13.) Study figure 5 which shows information regarding tends in both trade and aid between developed and less developed countries. Comment on the trends shown in figure 5.(7 marks)
Firstly figure 5 clearly illustrates that the proportion of exports which are admitted free duty has increased from approximately 53% in 1996 to approximately 70% in 2005. This could be suggested to imply that it has become easier for LEDCs to increase their exports to more developed countries because the demand will increase when he good s become duty free.
The second graph illustrates that generally the amount of aid which developing countries receive has increased by about $30 billion (USD). The graph also illustrates that the proportion of aid which has been given to help with debt repayments has rapidly increased from 2004 onwards; this could suggest that a greater amount of LEDCs are struggling to maintain their debt repayments.
However the greatest proportion of this aid remains to be invested in bilateral development aid. This suggests that perhaps the fundamental reasoning for these countries sending aid is to help the LEDCs become more developed in the future, as this would help to end many LEDCs dependence on aid.
14.) Outline and suggest reasons for the issues facing countries at very low levels of economic development. (8 marks)
Least developed countries (LDCs) are described as having the lowest levels of development. One such example is Sudan where approximately 46% of the country’s 37 million population live below the international poverty line of living on less than a dollar a day. Many LDCs face similar issues which are acting as barriers to development.
Firstly many of these countries are facing issues with conflict. It could be suggested that these issues are present due to the fact that there is often a scarcity of vital resources such as food and water so people feel the need to fight for basic resources.
Secondly many of these countries face problems with food supply. For example in the case of Sudan 6 million people received food aid from the Word Food Programme in 207. There are a few reasons for this. Firstly there are often geographical constraints to crop growth due to the fact that many of these countries are located in Sub-Saharan Africa where the land has a low carrying capacity. Secondly the crop yields could be low due to the fact that there is very little money available for investment.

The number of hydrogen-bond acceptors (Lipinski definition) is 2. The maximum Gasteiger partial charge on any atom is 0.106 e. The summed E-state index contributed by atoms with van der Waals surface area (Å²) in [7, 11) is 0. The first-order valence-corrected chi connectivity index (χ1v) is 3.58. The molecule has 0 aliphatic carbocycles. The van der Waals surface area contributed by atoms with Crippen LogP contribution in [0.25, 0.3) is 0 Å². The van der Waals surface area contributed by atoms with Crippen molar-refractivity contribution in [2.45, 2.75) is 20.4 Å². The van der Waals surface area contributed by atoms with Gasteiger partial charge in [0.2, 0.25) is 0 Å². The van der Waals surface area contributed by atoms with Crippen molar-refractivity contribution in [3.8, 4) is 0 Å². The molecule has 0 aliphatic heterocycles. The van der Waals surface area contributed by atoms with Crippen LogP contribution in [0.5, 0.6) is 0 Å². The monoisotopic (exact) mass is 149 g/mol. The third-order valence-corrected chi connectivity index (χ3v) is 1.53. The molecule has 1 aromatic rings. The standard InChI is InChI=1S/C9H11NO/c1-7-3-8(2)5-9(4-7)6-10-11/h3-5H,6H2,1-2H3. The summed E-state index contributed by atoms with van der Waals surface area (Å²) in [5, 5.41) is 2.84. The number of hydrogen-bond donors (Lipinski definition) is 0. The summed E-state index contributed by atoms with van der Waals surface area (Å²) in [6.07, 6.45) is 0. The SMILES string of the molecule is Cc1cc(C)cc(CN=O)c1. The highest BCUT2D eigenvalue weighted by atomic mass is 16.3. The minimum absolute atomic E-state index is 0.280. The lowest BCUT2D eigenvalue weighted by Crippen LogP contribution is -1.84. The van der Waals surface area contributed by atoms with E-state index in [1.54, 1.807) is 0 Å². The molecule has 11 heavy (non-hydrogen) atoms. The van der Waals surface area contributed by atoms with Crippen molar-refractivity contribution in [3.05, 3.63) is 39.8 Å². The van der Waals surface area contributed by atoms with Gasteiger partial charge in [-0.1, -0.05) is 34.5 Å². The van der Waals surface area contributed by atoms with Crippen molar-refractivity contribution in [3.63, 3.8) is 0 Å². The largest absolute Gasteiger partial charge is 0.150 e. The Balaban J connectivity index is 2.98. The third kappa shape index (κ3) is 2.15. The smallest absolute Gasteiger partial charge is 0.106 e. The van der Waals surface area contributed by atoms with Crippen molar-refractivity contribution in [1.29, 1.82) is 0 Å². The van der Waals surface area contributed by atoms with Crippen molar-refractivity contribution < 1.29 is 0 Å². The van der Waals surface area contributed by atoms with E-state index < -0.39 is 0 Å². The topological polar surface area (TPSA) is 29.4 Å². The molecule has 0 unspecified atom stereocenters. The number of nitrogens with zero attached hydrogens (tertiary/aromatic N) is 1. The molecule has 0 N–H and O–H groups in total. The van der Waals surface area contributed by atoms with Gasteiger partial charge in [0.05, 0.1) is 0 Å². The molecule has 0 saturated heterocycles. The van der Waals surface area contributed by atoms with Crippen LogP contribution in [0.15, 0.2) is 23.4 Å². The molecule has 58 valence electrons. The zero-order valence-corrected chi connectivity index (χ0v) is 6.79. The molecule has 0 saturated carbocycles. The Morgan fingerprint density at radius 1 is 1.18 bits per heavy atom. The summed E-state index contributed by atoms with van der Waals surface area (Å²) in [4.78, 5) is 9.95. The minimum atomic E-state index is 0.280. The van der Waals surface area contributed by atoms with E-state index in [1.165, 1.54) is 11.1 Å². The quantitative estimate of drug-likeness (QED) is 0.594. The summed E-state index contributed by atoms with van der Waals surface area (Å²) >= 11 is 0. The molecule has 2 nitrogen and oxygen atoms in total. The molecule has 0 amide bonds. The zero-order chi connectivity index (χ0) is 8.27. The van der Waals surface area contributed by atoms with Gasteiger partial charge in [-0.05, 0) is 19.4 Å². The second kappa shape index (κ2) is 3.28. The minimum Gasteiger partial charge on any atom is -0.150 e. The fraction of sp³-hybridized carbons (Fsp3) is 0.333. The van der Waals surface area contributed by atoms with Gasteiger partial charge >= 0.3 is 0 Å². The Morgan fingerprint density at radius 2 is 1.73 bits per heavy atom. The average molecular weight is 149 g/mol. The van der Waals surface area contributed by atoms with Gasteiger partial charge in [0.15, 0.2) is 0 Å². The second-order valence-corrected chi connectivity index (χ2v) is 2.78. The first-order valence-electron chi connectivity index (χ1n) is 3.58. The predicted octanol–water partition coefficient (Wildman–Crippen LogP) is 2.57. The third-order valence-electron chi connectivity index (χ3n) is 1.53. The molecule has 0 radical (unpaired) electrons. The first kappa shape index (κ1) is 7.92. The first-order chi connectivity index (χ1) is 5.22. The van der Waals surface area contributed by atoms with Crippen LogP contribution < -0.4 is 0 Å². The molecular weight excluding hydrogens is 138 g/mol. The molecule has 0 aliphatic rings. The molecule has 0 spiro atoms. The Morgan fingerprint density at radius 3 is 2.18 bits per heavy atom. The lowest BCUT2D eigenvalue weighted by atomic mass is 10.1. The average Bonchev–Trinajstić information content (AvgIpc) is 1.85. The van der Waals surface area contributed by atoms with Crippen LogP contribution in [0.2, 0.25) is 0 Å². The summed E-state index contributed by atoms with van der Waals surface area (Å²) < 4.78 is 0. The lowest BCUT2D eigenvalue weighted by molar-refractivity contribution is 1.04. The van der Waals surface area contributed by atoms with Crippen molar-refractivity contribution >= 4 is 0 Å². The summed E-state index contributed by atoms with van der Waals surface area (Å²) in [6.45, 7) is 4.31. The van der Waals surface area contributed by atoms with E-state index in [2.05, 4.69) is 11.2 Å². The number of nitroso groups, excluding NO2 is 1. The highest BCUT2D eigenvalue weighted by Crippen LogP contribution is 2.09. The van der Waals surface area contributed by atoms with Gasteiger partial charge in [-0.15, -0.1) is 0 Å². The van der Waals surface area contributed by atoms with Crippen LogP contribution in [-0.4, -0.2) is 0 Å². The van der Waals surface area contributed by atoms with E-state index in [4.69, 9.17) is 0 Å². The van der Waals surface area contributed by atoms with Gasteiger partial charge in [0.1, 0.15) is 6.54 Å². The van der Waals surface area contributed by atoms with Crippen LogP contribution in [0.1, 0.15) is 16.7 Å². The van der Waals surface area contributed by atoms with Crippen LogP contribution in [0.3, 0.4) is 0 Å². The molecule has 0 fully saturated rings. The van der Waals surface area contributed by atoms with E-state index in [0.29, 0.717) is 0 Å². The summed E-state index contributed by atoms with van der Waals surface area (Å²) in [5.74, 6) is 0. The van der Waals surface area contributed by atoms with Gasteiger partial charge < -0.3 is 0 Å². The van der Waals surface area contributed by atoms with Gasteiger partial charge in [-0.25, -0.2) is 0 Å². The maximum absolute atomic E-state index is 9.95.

These countries often have high fertility rates, for example in Sudan the fertility rate is 3.6. This could firstly be due to the fact that poor healthcare means there is a higher fertility rate due to the fact that women know it is likely that one or more of their children could suffer from diseases such as typhoid or Malaria. Secondly the high fertility rate could be due to the lack of education in these areas. In Sudan for example the literacy rate was just 46% for women in 2007, so it is unlikely that women have been well educated about contraception.
Finally many LDCs have become ‘trapped’ in debt cycles. For example in 2007 Sudan was in $46 billion of debt.. These nations may not be able to repay debts due to expensive high interest rates.
15.) Discuss the following development issue: “Economic Sustainability versus Environmental sustainability’ (10 marks)
To be economically sustainable it means that the economy will be able to continue positive growth for future generations. Whereas to be environmentally sustainable means to use the environment in a way which will prevent it from being damaged for future generations, for example natural resources must be used in a sustainable away. In an ideal world these two would exist together in harmony, however is this really achievable or just a theoretical idea? Here I will discuss the case for both environmental and economic sustainability with reference to Sarawak, a state in Malaysia.
Throughout the 1980s